11. "A lot of these companies are going to drive away most of their online audiences as they pursue the holy grail of the small percentage of viewers who will pay." What's that audience worth then? Free has never been a business, and it's unlikely to be one going forward. Content costs time, money and expertise to create, particularly news content that is perishable and cares not about monetization schedules and media plans.

  12. <i>My point is that free can work. And, most of the time, it will be the only option. As I said, free is the rule and, if handled correctly by being laser focused on the audience experience, businesses can profit. </i>

    As others stated, that's easy to say in your position.

    Please explain clearly how any business or enterprise can profit from offering free services. Free cannot work as a standalone model. It only works as a commodity to encourage paid services in some other shape or form. Like running a startup technology blog and taking VC finders fee commissions under the table.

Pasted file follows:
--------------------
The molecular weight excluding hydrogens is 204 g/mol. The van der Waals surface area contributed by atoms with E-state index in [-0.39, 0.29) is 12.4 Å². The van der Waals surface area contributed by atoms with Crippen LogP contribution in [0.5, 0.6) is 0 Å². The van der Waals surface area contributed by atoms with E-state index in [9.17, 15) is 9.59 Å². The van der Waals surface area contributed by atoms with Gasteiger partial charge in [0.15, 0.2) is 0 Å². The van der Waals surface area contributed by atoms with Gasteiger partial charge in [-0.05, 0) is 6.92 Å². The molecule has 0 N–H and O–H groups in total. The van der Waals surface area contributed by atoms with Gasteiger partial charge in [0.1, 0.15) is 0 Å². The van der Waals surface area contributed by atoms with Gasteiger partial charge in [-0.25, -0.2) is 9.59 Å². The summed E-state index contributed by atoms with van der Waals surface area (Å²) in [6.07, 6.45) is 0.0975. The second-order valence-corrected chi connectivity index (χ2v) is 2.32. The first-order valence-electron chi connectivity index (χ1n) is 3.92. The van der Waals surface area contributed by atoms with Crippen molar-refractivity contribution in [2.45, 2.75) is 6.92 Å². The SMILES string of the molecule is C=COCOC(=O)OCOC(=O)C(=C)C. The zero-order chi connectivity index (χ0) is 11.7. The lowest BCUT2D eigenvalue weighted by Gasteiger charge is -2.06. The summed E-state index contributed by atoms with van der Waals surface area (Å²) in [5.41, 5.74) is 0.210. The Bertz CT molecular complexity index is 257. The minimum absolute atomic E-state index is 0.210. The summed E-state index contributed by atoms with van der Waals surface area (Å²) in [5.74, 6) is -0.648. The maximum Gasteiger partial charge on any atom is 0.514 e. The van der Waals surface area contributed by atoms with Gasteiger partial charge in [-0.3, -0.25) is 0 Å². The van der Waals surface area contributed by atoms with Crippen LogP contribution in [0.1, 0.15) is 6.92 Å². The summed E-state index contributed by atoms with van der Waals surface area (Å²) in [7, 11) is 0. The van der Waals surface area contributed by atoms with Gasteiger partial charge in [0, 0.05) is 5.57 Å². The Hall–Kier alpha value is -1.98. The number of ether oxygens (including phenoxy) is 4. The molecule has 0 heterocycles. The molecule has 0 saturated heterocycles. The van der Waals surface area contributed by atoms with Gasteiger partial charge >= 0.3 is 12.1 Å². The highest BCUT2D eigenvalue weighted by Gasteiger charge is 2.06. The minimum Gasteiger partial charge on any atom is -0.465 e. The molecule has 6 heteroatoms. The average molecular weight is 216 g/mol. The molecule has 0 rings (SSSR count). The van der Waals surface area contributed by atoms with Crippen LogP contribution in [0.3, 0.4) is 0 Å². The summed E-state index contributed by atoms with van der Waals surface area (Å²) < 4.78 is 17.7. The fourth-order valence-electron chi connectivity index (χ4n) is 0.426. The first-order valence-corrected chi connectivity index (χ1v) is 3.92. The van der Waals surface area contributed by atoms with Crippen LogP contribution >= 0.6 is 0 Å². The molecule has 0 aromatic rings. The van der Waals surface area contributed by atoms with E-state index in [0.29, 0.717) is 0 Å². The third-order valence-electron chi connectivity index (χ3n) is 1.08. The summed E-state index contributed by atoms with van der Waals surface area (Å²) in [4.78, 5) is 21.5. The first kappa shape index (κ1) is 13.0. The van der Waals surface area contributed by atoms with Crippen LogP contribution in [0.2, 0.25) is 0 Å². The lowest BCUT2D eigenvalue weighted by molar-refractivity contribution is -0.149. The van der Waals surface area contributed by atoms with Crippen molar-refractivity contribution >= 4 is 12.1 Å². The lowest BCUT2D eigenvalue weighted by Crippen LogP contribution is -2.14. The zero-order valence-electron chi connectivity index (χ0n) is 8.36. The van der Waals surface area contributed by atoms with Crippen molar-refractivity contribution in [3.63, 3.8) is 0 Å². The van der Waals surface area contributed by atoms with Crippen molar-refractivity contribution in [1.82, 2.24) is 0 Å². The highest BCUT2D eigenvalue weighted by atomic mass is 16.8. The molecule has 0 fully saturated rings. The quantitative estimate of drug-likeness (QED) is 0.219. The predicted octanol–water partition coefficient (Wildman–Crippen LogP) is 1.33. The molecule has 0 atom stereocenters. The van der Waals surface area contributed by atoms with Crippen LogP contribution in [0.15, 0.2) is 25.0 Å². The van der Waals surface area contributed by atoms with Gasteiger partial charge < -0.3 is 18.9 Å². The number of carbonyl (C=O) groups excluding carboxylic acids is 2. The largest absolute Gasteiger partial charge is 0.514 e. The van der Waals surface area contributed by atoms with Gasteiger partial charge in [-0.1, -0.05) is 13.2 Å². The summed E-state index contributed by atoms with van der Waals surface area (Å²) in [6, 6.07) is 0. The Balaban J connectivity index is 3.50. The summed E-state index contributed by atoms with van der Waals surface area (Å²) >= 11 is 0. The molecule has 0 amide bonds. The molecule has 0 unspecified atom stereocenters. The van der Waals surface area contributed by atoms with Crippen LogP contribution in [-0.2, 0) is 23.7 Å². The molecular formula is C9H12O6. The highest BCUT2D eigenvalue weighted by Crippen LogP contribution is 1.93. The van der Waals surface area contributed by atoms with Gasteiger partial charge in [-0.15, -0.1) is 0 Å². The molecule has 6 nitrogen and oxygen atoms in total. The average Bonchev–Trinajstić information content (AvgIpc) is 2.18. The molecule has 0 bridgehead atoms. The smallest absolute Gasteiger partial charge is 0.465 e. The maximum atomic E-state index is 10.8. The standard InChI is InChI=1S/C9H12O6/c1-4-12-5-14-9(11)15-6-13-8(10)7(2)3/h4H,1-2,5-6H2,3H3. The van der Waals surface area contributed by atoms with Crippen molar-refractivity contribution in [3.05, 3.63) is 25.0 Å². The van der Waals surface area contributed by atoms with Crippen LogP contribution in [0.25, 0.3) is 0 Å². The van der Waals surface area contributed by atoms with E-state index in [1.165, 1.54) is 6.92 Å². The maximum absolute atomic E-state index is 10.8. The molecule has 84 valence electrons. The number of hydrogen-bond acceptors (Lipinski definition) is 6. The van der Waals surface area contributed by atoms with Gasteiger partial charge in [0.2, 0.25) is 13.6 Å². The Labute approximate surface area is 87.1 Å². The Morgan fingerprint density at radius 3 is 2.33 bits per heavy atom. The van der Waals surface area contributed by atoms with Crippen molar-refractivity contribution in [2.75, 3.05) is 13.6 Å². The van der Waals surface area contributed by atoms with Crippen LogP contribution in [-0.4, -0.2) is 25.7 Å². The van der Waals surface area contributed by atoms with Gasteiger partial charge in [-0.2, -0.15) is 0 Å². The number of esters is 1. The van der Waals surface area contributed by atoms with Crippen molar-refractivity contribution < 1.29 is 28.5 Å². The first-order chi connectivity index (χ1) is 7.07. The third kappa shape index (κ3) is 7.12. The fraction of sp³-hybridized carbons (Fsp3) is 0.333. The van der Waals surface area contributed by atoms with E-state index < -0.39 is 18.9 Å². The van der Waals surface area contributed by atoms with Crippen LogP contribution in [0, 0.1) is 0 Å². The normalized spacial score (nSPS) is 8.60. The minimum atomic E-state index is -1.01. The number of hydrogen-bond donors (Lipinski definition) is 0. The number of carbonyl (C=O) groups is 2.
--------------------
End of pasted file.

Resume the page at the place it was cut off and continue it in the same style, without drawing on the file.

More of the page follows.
It cost time and money to offer products/services for free.

  13. Tom Altman

    Thank you – great article.

    Even sites like Rivals only last until more players are in the game. It's the exact same model newspapers are living in. Newspapers charged for their content – until the same content becomes/became available for free.

    As blogs and blog networks around sports become more popular – the Rivals paywall will come down, or people will go elsewhere.

    Keep up this discussion – it's a great one!

  14. James Pitaro